I graduated The university of Washington in Seattle where I received a degree in communications as an undergraduate. I remain a proud Husky. It was and is a fantastic university with many outstanding departments. The campus is spectacularly set along lake Union with views of Mount Rainier as you walk the quad on a sunny day ( which in Seattle are precious). Aside from that you are in Seattle, truly great city.
The college search is a huge process. i remember my own, and went through it last year with my daughter, this year with my nephew, and am starting with my son who is returning from a East Cost college tour he took with my daughter. You have to find the match that is right for your interests,and skills.You are a pretty spectacular young man, and the world will be your oyster.
Thanks for the kind words Stein.
Where are you from, might I ask? Did you go far away from home to attend college?
Well when i first started I had been living in Portland, Oregon, which was only three hours away. Then my family moved to Texas, My daughter is in college on the East coast, which is quite a distance.
Three hours is about how far the college that I'm looking at is. Seems like a good distance to me: Far enough to be away, close enough to get back fairly quick in an emergency.
How was the distance for you? Before the family moved, that is.
Far enough away, but close enough in case of emergency, Iwas away from home for sure.
I started going to Franklin Institute of Technology in Boston, where I majored in Electrical Technology. It was my first foray into the college life and I really loved it. I wish I learned what i really wanted to do after I got out.
Then I went to Florida and attended Full Sail University, I took audio engineering there and business. I really liked it there but what I went for wasn't my calling or primary calling anyway, plus I wanted to to be home near Boston so there really wasn't a lot of work.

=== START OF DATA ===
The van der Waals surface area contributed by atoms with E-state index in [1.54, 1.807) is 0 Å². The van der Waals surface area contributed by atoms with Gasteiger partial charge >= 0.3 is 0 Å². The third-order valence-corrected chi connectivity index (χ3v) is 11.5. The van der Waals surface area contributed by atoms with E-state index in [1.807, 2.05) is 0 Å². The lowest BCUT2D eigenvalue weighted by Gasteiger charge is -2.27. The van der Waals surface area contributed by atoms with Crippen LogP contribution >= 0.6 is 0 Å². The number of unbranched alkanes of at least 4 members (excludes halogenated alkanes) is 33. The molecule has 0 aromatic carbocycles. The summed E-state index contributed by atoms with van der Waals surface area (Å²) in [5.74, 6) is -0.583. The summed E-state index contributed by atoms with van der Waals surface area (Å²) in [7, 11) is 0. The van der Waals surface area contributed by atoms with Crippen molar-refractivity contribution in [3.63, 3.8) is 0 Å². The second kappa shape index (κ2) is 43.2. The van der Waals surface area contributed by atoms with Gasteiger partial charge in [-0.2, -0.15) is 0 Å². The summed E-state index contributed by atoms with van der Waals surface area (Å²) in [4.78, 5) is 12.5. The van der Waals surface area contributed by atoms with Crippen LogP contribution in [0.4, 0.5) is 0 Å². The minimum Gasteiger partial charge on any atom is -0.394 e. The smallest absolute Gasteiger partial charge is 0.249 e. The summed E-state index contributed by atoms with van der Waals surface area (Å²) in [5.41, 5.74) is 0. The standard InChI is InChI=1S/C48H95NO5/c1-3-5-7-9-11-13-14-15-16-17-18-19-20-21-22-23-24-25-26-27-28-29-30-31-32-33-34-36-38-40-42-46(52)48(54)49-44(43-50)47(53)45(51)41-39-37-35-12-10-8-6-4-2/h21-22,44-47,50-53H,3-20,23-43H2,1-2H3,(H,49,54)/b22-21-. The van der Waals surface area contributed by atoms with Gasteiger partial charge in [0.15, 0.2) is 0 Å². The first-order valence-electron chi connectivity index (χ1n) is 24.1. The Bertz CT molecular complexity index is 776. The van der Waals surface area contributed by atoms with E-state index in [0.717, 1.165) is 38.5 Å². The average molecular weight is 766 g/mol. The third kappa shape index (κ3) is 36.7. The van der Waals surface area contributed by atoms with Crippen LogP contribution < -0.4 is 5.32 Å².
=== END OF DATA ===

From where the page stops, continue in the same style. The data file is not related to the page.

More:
Now I am back home attending Merrimack College. I love it there way more than my other 2 colleges, I'm majoring in Electrical Engineering, but I think I am also going to minor in Math and get not just a BSEE but with a CS along with it. It's challenging, tough really but I try not to dwell on it and do the best I can, I'm in my second yerar and sort of in a slump because of the courses I am taking, really it's because of Chem the major bulk of my time is devoted to getting that done.
What is "tough" exactly? How are your grades, if you don't mind me asking? And, with Chem, (I assume you mean Chemistry) is it that the class is difficult or do you simply have a lot of work to do?
By tough, I'm not really saying the material is hard, but it's different, it's different level than you think you go into plus it is your first time seeing it. It's also where some analytical thinking comes in from previous classes you had on the subject. I have an A in embedded a B in Calculus 2 which is better than that but not everything was factored into the grade. A C in chem but hopefully the test I just had will being it up a bit, and a c sh in Circuit theory 2, which also hopefully will be brought up by the test we just had. For chem what makes it difficult is not so much the subject matter, but I haven't seen chem since 2006. The stuff isn't hard it really comes to basic arithmetic, but the online homework doesn't foster learning.